GameTrailers’ Geoff Keighley has stated that it’s unlikely that developers would allow one platform (Microsoft’s Xbox One) to enable them to retain some of the profits of used game sales without the other embracing such a feature.  There’s been a lot of hubbub surrounding this speculated used game DRM and fans have been crying out to Sony to not allow such a feature in the PS4.  It’s worth noting that whether or not the developers and publishers see a cut of the used game sales, the consumers will likely be completely unaffected by this implementation.  Business will carry on for us as usual–we will be able to buy, sell, lend, and borrow games as we normally would, just the workings behind the scenes would make the selling and buying of used games more ideal for the people who actually made the games.

Personally, I haven’t made any sound decisions on either console.  I know I’m likely going to end up with both of them, but there are too many uncertainties to be, well, certain.  I love gaming and I prefer doing it on a console, so I’m going to continue doing that until it is made incredibly undesirable to enjoy my games from my couch.  E3 is right around the corner, so I’m sure a lot of these rumors for both systems will be cleared up soon.

 

Source:  GameSpot

Xbox One: Lending still in?

New-Xbox-One-ConsoleAccording to Polygon, apparently Xbox One owners will still be able to borrow and lend friends’ games without paying a fee.  By the sounds of things, installing a game on your Xbox One registers you on Microsoft’s servers as the owner of that game, thereby deactivating the game on whichever account it was activated last.  That is to say, if I have a game installed on my Xbox One and lend it to a friend, as soon as said friend installs the game on his Xbox One, the game is deactivated on my account and registered under my friend’s account until the game is returned to me.  When I receive my game disc back and put it in my Xbox, it is reactivated on my account and deactivated on my friend’s account.  From there, if my friend would like to continue playing that game, that’s when the fee would be required.

As convoluted as this sounds, it’s really not going to be complicated for the user.  You as gamers will be able to borrow and lend your games as you normally would on current hardware with this activation/deactivation process being automated on Microsoft’s servers.  It’s also a completely understandable measure.  Since Xbox One game discs will not be required to play games after they are installed, if the game wasn’t deactivated on your user account, you would be able to play the game while it’s lent out.  Having this authentication process ensures that your game behaves as it would under normal circumstances; i.e. if you lend out a game you own on Xbox 360, you’re not going to be able to play it until it’s returned to you, likewise an Xbox One game shouldn’t work for you while you’re lending it out.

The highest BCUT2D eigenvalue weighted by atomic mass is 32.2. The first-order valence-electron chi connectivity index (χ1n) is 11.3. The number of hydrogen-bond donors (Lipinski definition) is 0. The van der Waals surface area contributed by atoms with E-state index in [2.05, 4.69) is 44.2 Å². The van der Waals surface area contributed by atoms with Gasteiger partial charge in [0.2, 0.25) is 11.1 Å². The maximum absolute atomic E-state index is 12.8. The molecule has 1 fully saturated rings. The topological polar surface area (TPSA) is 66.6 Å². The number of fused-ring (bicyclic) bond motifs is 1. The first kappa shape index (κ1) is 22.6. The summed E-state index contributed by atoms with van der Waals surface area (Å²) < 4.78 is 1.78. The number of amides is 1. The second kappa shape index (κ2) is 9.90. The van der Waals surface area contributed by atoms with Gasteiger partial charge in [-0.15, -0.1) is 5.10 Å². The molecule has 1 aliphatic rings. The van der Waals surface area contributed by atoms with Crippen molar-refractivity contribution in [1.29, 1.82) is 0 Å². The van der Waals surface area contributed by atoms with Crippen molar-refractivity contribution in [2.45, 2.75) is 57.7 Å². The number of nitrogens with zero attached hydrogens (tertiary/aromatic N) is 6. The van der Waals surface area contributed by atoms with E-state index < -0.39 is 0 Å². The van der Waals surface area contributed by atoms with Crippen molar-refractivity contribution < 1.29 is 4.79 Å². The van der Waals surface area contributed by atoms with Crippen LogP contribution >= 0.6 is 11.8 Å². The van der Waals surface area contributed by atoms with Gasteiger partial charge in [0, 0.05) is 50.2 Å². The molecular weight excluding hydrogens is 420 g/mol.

This is certainly good news for gamers as it seems to alleviate the rumors that Microsoft would block us from being able to lend out our games.  I’m certainly breathing a sigh of relief and this makes me a whole lot less skeptical regarding the Xbox One.

 

Source:  The Verge

Xbox One installs as you play

With games being stored on blu ray discs, Microsoft’s Xbox One will require games to be installed on a hard drive; it hasn’t been specified if this is a requirement for all games.  With this inconvenience, it’s nice to know that you will be able to play games as they install–a feature that had been previously announced for the PS4’s mandatory installs.  For current-gen systems, if you choose to install a game, you have to wait for the process to complete before you can resume any other tasks.  While game installs on the Xbox 360 are done at the gamer’s discretion (perhaps to alleviate stress on the disc drive or reduce load times), game installs on the PS3 are often mandatory and an inconvenience for gamers to have to wait to play their games.  It’s nice to see both console manufacturers embracing a more immediate approach to allowing you to play your games as they install.

 

Source:  Joystiq